An almost completely unknown group with strong ties to the Koch brothers has identified itself as the secret source of almost a quarter of a billion dollars received by conservative political groups in 2012.The group, Freedom Partners, raised $256 million in the year following its creation in November 2011, and made grants totaling $236 million to conservative groups, according to Politico, which was shown a draft of an IRS document the group plans to file shortly. As Politico put it, the upshot of Freedom Partners’ revelation is that “a totally unknown group was the largest sugar daddy for conservative groups in the last election, second in total spending only to Karl Rove’s American Crossroads and Crossroads GPS.”
The list of groups that benefited from Freedom Partners’ funding is a roster of conservative organizations large and small: $115 to the Center to Protect Patient Rights, $32.3 million to Americans for Prosperity, $15.7 million to the 60 Plus Association, $13.6 million to the American Future Fund, $8.2 million to the Concerned Women for America Legislative Action Committee, $3.5 million to the National Rifle Association, $3.1 million to the LIBRE Initiative, $2 million to the U.S. Chamber of Commerce. And that’s just the start.
Originally named the Association for American Innovation, Freedom Partners is organized as a 501(c)6 tax-exempt chamber of commerce. The designation allow it to keep its donors secret (but is different from the 501(c)4 “social welfare” group status that became popular after the Supreme Court’s 2010 Citizens United decision.) On its website, which was registered in early September, Freedom Partners claims to have over 200 members. And according to Politico, those members are drawn from the semiannual conferences hosted by Charles and David Koch, the billionaire businessmen and conservative donors. Each member of Freedom Partners pays at least $100,000 in annual dues.
“Other than payment of dues, the only requirement for membership is sharing our mission,” Freedom Partners states on its site.
Freedom Partners was able to remain in the shadows during an election year because many (if not all) of the groups it gave money to in 2012 also keep their donors secret. But while dark money groups don’t have to disclose many details about the money they take in, they do have to tell the IRS more about the money they give out in the form of grants. Hence the IRS filing that the group shared with Politico.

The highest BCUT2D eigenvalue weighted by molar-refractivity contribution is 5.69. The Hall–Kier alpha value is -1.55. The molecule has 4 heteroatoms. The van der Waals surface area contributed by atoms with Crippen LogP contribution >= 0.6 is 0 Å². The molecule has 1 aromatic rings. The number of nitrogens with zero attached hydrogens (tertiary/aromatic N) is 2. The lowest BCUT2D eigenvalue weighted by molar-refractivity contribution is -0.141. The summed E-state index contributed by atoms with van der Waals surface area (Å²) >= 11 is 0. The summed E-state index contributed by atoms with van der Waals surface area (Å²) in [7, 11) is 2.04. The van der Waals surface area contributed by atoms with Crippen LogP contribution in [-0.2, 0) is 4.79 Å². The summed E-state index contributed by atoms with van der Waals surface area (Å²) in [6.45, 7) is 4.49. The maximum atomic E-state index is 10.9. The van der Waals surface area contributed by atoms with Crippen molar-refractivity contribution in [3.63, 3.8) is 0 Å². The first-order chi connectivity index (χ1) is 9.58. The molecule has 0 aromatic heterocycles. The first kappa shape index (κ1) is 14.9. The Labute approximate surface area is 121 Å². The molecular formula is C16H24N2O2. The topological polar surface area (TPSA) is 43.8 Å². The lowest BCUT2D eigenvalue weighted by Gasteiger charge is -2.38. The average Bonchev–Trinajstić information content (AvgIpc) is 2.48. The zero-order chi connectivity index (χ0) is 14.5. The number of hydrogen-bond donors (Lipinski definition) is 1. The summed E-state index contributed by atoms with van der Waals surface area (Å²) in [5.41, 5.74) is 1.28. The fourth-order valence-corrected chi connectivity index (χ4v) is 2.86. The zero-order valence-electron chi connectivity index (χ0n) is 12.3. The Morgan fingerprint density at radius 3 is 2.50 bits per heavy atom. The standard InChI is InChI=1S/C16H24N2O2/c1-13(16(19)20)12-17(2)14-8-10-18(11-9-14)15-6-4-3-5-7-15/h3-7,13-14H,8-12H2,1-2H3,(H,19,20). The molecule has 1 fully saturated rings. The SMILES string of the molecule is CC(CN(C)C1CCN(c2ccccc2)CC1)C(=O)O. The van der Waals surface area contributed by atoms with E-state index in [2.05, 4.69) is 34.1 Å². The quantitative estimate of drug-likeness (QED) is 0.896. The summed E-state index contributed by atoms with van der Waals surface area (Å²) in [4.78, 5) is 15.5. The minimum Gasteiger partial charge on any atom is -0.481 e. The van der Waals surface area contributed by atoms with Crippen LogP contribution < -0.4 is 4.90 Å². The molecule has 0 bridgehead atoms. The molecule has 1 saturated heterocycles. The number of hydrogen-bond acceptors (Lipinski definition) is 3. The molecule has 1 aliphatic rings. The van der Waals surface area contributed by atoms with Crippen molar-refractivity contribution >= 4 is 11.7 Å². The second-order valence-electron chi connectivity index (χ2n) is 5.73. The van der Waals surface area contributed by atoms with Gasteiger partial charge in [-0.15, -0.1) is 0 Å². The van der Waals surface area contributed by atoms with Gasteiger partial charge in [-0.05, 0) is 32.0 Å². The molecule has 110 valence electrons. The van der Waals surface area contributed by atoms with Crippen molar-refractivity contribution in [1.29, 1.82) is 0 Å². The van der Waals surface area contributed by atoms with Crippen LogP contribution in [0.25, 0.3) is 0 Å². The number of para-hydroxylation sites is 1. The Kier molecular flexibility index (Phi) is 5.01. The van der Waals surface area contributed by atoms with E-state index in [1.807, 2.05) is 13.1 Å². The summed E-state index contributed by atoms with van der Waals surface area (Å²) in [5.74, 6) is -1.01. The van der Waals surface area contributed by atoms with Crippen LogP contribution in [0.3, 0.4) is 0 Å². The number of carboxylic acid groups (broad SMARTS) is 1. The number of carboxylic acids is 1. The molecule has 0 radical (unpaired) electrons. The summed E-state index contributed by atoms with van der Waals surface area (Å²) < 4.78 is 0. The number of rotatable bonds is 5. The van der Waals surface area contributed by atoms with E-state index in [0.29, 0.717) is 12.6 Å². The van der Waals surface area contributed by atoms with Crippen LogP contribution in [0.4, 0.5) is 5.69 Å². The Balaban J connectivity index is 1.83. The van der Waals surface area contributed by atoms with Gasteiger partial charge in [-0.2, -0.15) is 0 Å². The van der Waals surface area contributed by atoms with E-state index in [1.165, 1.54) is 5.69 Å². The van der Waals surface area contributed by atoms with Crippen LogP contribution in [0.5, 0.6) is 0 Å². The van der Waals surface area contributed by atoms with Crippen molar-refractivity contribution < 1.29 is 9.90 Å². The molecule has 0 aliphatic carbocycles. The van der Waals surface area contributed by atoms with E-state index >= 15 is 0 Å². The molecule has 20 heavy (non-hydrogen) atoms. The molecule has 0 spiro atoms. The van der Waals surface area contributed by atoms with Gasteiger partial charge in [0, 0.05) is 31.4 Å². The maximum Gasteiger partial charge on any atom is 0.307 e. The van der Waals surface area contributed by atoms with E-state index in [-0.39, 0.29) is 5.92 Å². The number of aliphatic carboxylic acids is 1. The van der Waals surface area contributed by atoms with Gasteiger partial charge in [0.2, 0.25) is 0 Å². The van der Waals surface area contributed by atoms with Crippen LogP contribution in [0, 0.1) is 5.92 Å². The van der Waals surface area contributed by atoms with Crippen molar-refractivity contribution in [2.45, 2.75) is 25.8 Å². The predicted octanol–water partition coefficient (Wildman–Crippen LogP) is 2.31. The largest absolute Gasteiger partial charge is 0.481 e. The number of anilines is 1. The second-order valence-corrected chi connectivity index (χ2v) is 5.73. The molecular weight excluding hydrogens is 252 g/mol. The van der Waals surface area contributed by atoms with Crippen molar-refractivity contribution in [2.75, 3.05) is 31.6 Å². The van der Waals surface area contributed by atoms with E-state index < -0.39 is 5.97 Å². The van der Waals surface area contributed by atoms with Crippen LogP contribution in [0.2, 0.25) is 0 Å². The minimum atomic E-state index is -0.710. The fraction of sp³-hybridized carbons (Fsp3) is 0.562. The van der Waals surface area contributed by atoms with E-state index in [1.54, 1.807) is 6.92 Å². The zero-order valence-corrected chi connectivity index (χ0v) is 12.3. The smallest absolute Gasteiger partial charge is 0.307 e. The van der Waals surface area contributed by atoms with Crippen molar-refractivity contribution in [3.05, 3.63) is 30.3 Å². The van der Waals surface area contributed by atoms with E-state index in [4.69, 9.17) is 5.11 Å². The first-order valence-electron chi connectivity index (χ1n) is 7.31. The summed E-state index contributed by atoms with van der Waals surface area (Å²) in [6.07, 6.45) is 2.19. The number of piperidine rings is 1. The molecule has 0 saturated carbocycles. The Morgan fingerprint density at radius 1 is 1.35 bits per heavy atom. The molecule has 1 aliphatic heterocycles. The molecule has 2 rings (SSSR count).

“There’s a mystery around us that makes an interesting story,” Freedom Partners’ President Marc Short told Politico in an interview. “There’s also a vilification that happens that gets exaggerated when your opposition thinks you’re secretive. Our members are proud to be part of [the organization].”
Short has spent his career working for prominent Republicans. He was chief of staff of the House Republican Conference when it was chaired by Mike Pence, now governor of Indiana. Other members of Freedom Partners’ five-person board have strong ties to the Koch brothers and their company, Koch Industries. Dr. Richard Fink is an executive vice president and member of the board of directors of Koch Industries, as well as the CEO of Koch Companies Public Sector, which provides “legal, government, philanthropy, and community relations services to Koch companies.” Wayne Gable is a former managing director of international government affairs at Koch Industries. Kevin Gentry is vice president at Koch Companies Public Sector. And according to Politico, Freedom Partners’ vice president of strategic communications is James Davis, who served as communications director of the 2012 Republican National Convention.
According to KochFacts.com, a website maintained by Koch Industries, Freedom Partners operates “independently of Koch Industries, and educates the public about a broad range of issues.” On its website, Freedom Partners lists four key issues: cronyism in America, federal spending, energy policy, and health care reform.
“Freedom Partners’ principal goal is to educate the public about the critical role played by free markets in achieving economic prosperity, societal well-being, and personal happiness,” the group states. “Freedom Partners awards grants to organizations to conduct nonpartisan issue advocacy and bring these important societal and economic issues to the public’s attention. These relationships give Freedom Partners an opportunity to reach across the country to build coalitions that advance our mission.”
While the extent of Freedom Partners’ spending was unknown until this week, both Politico and The Huffington Post had previously caught wind of the group’s existence while it was known as the Association for American Innovation.
In articles earlier this year, both outlets suggested that the association was formed in response to the results of the 2012 election. In February, Politico reported that Koch Brothers had “blessed the formation of a new secret money nonprofit group, the Association for American Innovation. … [It] will wage a behind-the-scenes push in state capitols for reforms consistent with the brothers’ small-government, free-enterprise philosophy, including possibly curbing union power and abolishing income taxes.” In April, The Huffington Post reported that the Association for American Innovation “is expected to ultimately funnel millions of dollars to other dark money groups nationwide.”
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